Hunt for Millions
I can see it in my mind’s eye: our entire Executive Board glued to the television Tuesday afternoon, hanging on King Willem-Alexander’s every word as he delivers the speech from the throne. Like a glorified version of Winston Gerschtanowitz, the tv presenter who gives away cash prizes in the Dutch television show Hunt for Millions, our king was about to announce how many millions TU/e can expect. “Hold on, Robert-Jan, Frank and Nicole, I’ll write the amount on this cheque here.”
Tug of war is a strength sport, but it’s also about perseverance more than anything else. The academic world is quite skilled at it as well. Apparently, the four TU’s are about to receive extra funding to help them cope with all those extra students that came to Eindhoven, Delft, Enschede and Wageningen these last few years. And even though the exactfigures couldn't be found in the national budget Tuesday, our Executive Board strongly believes that Winston-Alexander has written a €16 million euro check for our institution.
How exactly did that tug of war proceed these last couple of years? Somewhere around 2016, the TU’s started to gradually increase pressure on their opponent on the other side of the rope: the Ministry of Education, Culture and Science (OCW). First, reports about a strong growth of student intake numbers at technical programs began to appear, followed by cries of distress from students, pictures of overcrowded lectures halls, and alarming information concerning the increasing work pressure among the academic staff. Then, the inevitable came: the announcement that even more technical programs should have a ceiling on student numbers in order to guarantee their quality. Naturally, concerned business companies had their say as well, because the newly graduated students who came from these programs were vital to the Dutch economy. An intake limit was not the solution.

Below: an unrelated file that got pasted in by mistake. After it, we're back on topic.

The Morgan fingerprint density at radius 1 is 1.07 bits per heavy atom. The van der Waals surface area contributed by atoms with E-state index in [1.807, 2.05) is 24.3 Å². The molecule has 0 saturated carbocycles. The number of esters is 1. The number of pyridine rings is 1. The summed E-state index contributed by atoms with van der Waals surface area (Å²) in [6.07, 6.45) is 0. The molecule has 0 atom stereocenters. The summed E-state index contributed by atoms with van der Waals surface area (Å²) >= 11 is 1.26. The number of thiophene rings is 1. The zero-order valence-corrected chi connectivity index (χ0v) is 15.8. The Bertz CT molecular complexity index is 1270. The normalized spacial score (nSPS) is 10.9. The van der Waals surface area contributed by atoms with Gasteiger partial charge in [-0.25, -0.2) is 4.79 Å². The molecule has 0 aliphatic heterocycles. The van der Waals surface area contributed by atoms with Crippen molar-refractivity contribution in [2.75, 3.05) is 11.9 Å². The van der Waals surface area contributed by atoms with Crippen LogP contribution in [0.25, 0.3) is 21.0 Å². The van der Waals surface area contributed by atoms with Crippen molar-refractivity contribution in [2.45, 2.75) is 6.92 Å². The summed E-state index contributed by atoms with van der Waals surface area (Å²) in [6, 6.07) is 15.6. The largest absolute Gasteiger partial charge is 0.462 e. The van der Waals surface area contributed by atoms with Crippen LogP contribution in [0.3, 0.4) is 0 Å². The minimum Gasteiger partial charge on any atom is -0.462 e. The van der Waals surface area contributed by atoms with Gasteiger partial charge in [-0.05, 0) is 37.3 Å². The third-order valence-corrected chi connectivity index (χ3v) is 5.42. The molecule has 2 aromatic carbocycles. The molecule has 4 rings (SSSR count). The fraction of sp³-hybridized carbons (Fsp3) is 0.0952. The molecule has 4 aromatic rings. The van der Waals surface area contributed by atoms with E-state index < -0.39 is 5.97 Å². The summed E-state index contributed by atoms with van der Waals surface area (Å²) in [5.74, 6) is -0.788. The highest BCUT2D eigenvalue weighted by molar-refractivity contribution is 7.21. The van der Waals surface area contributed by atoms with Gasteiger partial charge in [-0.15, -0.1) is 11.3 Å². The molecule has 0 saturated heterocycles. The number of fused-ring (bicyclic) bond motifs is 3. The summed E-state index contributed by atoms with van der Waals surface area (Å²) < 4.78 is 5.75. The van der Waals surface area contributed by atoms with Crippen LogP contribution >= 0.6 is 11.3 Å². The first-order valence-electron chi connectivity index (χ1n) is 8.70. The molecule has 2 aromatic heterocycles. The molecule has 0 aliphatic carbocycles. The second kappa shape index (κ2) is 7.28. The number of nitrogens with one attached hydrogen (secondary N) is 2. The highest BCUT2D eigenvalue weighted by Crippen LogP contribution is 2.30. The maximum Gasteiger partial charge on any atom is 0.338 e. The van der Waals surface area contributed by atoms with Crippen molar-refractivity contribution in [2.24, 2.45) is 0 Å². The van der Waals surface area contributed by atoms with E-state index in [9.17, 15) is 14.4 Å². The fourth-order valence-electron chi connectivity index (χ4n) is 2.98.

Not an inch
The OCW minister at the time, Jet Bussemaker, defends the implementation of a ceiling on student numbers but when it comes to extra means to prevent this, she doesn’t give an inch. Soon after, it looks like the cabinet is starting to tilt somewhat, but nothing becomes really concrete yet. Both parties – we’re talking October 2017 – are still holding on firmly to the rope. And so, TU/e makes an announcement at the end of 2017: for the first time, it will apply a ceiling on student numbers for four programs for the coming academic year.
More cries of indignation and incomprehension from the business industry, but no extra means from OCW. In October 2018, TU/e raises the stakes with two more programs with a ceiling on student numbers. One month later, the Commission Van Rijn starts to work, at minister Ingrid van Engelshoven’s request, at a recommendation on how to approach funding for higher education differently. Result: a sum of 70 million euros needs to be redistributed from the general universities to hard sciences. OCW has stepped into the camp of the TU’s with one foot already! It took some time, but slow and steady wins the race.
Now it looks like an extra 16 million euros will come TU/e’s way in the period until 2022, but just to be certain the university doesn’t quite loosen the reins yet (how’s that for a tug of war analogy!). And our executive board will seriously reconsider cancelling the ceiling on student numbers for Mechanical Engineering, Industrial Engineering and Management Sciences, and Biomedical Engineering after all, should OCW take a firm hold of the rope again during the coming months and decide to backtrack. Because the battle is won only after the opponent is completely pulled over to the other side.